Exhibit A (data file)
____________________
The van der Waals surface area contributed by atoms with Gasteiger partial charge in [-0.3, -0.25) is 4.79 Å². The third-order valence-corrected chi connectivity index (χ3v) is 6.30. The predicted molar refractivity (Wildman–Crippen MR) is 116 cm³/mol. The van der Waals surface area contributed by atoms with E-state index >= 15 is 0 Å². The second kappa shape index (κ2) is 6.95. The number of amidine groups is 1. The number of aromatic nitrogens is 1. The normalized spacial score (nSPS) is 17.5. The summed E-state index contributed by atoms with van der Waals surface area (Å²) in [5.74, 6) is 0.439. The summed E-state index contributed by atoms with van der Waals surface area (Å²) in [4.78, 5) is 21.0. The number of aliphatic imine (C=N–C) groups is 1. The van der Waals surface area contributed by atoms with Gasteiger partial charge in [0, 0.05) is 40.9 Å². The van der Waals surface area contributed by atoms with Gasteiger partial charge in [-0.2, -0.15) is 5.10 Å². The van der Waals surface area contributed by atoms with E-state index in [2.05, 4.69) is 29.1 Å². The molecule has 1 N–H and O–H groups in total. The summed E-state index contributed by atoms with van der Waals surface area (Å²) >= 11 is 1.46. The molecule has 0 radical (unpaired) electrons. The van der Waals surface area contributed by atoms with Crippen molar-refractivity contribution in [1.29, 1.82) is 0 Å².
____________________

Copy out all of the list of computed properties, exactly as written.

The van der Waals surface area contributed by atoms with Gasteiger partial charge in [-0.3, -0.25) is 4.79 Å². The third-order valence-corrected chi connectivity index (χ3v) is 6.30. The predicted molar refractivity (Wildman–Crippen MR) is 116 cm³/mol. The van der Waals surface area contributed by atoms with E-state index >= 15 is 0 Å². The second kappa shape index (κ2) is 6.95. The number of amidine groups is 1. The number of aromatic nitrogens is 1. The normalized spacial score (nSPS) is 17.5. The summed E-state index contributed by atoms with van der Waals surface area (Å²) in [5.74, 6) is 0.439. The summed E-state index contributed by atoms with van der Waals surface area (Å²) in [4.78, 5) is 21.0. The number of aliphatic imine (C=N–C) groups is 1. The van der Waals surface area contributed by atoms with Gasteiger partial charge in [0, 0.05) is 40.9 Å². The van der Waals surface area contributed by atoms with Gasteiger partial charge in [-0.2, -0.15) is 5.10 Å². The van der Waals surface area contributed by atoms with E-state index in [2.05, 4.69) is 29.1 Å². The molecule has 1 N–H and O–H groups in total. The summed E-state index contributed by atoms with van der Waals surface area (Å²) >= 11 is 1.46. The molecule has 0 radical (unpaired) electrons. The van der Waals surface area contributed by atoms with Crippen molar-refractivity contribution in [1.29, 1.82) is 0 Å².